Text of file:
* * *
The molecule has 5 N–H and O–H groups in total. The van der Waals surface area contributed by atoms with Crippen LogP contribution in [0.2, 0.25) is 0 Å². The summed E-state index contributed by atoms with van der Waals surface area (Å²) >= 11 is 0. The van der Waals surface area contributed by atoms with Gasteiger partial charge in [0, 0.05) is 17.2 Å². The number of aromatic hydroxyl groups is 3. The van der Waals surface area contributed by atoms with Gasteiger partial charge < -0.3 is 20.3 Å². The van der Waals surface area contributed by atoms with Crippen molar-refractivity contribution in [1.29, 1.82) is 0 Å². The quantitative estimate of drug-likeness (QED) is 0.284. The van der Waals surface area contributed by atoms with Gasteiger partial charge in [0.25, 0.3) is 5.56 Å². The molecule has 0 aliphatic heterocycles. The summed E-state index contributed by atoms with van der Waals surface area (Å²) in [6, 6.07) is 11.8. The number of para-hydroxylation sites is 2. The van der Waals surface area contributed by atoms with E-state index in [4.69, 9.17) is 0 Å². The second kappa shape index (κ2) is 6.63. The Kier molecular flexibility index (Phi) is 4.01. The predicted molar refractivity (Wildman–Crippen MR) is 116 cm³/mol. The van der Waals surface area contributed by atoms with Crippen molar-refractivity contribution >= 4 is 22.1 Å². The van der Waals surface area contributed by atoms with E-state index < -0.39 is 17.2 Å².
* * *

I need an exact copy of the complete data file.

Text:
The molecule has 5 N–H and O–H groups in total. The van der Waals surface area contributed by atoms with Crippen LogP contribution in [0.2, 0.25) is 0 Å². The summed E-state index contributed by atoms with van der Waals surface area (Å²) >= 11 is 0. The van der Waals surface area contributed by atoms with Gasteiger partial charge in [0, 0.05) is 17.2 Å². The number of aromatic hydroxyl groups is 3. The van der Waals surface area contributed by atoms with Gasteiger partial charge < -0.3 is 20.3 Å². The van der Waals surface area contributed by atoms with Crippen molar-refractivity contribution in [1.29, 1.82) is 0 Å². The quantitative estimate of drug-likeness (QED) is 0.284. The van der Waals surface area contributed by atoms with Gasteiger partial charge in [0.25, 0.3) is 5.56 Å². The molecule has 0 aliphatic heterocycles. The summed E-state index contributed by atoms with van der Waals surface area (Å²) in [6, 6.07) is 11.8. The number of para-hydroxylation sites is 2. The van der Waals surface area contributed by atoms with E-state index in [4.69, 9.17) is 0 Å². The second kappa shape index (κ2) is 6.63. The Kier molecular flexibility index (Phi) is 4.01. The predicted molar refractivity (Wildman–Crippen MR) is 116 cm³/mol. The van der Waals surface area contributed by atoms with Crippen molar-refractivity contribution >= 4 is 22.1 Å². The van der Waals surface area contributed by atoms with E-state index < -0.39 is 17.2 Å².